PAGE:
On 2th April , Šiauliai county Povilas Višinskis public library (ŠCPL) celebrated the World Autism Day. The specialists of ŠCPL led “Sensory Readings” – one of the most popular educational activities of the library for children of two pre-school educational institutions of Šiauliai city. Educational activities are aimed at children with Autism Spectrum disorders, language and communication difficulties, but in general they are great for all children. Education aims to convey the pleasure of reading using sensory tools, games, various tasks, open the enjoyment of reading books to children, enrich vocabulary, develop sensory sensations and improve communication skills.
On the World Autism Day, “Sensory Readings” were based on two books for children: Ingrid Godon’s “Nellie & Cezar”, which focused on stimulating the five human senses: touch, sight, taste, smell and hearing, and Rob Scotton’s book “Russell the Sheep” – during the reading children performed various activities such as counting sheep, touching cold ice, etc.
Live activities are usually held in a specially designed sensory space using special measures and tools, and are led by specially trained library staff. However, due to the quarantine situation, the library decided not to abandon children and their parents’ favorite educational activities and, like most other ones, they adapted the “Sensory Readings” to virtual space and constantly invite groups of children to register. It is gratifying that teachers enthusiastically cooperate and help to conduct educational activities in a virtual space.
In 2018, ŠCPL became the first autism-friendly library in Lithuania and has been implementing the educational program “Sensory Readings” for the third year in a row. The essence of these activities is to convey the story being told through the senses (sight, hearing, touch, smell or taste) so that the child is able to understand it, if not completely, then at least partly. It has been observed that “Sensory Readings” promote the integration of children and their families and more frequent visits to public spaces. Society is also taught how to communicate with children with language and communication disorders while tolerance is being developed as well.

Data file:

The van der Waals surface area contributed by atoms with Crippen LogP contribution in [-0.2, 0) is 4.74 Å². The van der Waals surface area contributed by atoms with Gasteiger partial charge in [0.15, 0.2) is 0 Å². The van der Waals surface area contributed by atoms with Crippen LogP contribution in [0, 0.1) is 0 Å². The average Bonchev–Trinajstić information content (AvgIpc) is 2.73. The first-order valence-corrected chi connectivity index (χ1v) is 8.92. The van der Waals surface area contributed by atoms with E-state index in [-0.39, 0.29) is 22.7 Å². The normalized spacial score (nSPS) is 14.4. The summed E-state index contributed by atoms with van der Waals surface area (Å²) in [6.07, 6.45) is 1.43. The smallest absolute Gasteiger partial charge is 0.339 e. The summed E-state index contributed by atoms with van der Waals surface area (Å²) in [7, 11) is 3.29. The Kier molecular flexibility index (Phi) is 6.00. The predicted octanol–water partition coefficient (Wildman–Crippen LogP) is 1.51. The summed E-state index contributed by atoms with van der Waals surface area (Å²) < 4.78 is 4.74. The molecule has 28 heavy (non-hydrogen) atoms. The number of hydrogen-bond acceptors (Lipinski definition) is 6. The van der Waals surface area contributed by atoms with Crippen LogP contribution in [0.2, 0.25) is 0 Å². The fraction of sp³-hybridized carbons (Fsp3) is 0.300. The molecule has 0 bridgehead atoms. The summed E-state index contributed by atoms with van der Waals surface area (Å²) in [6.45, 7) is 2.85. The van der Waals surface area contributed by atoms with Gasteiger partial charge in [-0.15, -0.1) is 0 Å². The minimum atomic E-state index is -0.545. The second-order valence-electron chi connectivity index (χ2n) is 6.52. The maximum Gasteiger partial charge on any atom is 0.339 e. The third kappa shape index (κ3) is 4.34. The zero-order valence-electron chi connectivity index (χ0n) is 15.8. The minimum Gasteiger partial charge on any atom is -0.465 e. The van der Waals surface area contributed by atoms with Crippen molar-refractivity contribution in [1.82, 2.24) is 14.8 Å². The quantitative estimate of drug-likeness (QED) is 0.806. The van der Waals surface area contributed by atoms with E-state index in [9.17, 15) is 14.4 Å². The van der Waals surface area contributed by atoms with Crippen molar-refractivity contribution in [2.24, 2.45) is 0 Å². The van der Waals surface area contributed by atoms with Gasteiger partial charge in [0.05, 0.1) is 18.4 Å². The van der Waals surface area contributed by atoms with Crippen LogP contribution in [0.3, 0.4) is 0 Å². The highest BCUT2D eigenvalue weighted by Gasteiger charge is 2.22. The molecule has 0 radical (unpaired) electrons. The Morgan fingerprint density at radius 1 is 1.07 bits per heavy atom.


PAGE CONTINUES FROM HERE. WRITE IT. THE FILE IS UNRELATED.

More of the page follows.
The good experience of “Sensory Readings” has been accumulated, the methodology is already being transferred to Šiauliai region and other Lithuanian public libraries, library specialists see the need to improve their qualification and organize “Sensory Readings” independently. From November 2020, by the initiative of ŠCPL, all Lithuanian public libraries has joined forces for the joint project “Library for All” and apply common infrastructural solutions, improve staff competencies, develop new services for visitors with Autism Spectrum and other language, communication and behavioral disorders. ŠCPL has published a methodological publication “Released Heroes: Sensory Readings in Libraries” for anyone who wants to organize sensory readings independently. This publication will soon reach Lithuanian libraries and is expected to be the first encouraging step in starting to organize “Sensory Reading” educational activities for its visitors.
Text by T. Pauliuscenka